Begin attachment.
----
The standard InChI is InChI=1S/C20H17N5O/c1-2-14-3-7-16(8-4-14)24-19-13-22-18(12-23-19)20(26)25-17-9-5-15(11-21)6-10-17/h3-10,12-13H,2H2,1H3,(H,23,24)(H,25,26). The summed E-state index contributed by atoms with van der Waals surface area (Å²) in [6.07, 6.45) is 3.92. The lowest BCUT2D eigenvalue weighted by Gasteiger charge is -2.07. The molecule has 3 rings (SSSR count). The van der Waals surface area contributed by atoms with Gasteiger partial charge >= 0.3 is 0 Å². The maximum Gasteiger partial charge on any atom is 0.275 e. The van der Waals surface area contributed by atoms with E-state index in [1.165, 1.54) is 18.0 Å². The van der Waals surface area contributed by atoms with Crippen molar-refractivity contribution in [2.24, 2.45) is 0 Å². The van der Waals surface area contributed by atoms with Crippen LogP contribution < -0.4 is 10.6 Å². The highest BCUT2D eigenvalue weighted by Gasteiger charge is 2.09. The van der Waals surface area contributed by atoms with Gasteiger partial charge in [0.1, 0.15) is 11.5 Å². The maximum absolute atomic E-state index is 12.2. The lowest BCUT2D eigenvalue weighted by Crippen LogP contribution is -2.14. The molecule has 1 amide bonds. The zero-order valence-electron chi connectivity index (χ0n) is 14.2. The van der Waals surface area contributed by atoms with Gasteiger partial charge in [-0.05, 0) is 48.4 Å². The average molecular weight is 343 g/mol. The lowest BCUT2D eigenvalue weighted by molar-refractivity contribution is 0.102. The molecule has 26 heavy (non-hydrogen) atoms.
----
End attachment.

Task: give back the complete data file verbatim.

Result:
The standard InChI is InChI=1S/C20H17N5O/c1-2-14-3-7-16(8-4-14)24-19-13-22-18(12-23-19)20(26)25-17-9-5-15(11-21)6-10-17/h3-10,12-13H,2H2,1H3,(H,23,24)(H,25,26). The summed E-state index contributed by atoms with van der Waals surface area (Å²) in [6.07, 6.45) is 3.92. The lowest BCUT2D eigenvalue weighted by Gasteiger charge is -2.07. The molecule has 3 rings (SSSR count). The van der Waals surface area contributed by atoms with Gasteiger partial charge >= 0.3 is 0 Å². The maximum Gasteiger partial charge on any atom is 0.275 e. The van der Waals surface area contributed by atoms with E-state index in [1.165, 1.54) is 18.0 Å². The van der Waals surface area contributed by atoms with Crippen molar-refractivity contribution in [2.24, 2.45) is 0 Å². The van der Waals surface area contributed by atoms with Crippen LogP contribution < -0.4 is 10.6 Å². The highest BCUT2D eigenvalue weighted by Gasteiger charge is 2.09. The van der Waals surface area contributed by atoms with Gasteiger partial charge in [0.1, 0.15) is 11.5 Å². The maximum absolute atomic E-state index is 12.2. The lowest BCUT2D eigenvalue weighted by Crippen LogP contribution is -2.14. The molecule has 1 amide bonds. The zero-order valence-electron chi connectivity index (χ0n) is 14.2. The van der Waals surface area contributed by atoms with Gasteiger partial charge in [-0.05, 0) is 48.4 Å². The average molecular weight is 343 g/mol. The lowest BCUT2D eigenvalue weighted by molar-refractivity contribution is 0.102. The molecule has 26 heavy (non-hydrogen) atoms.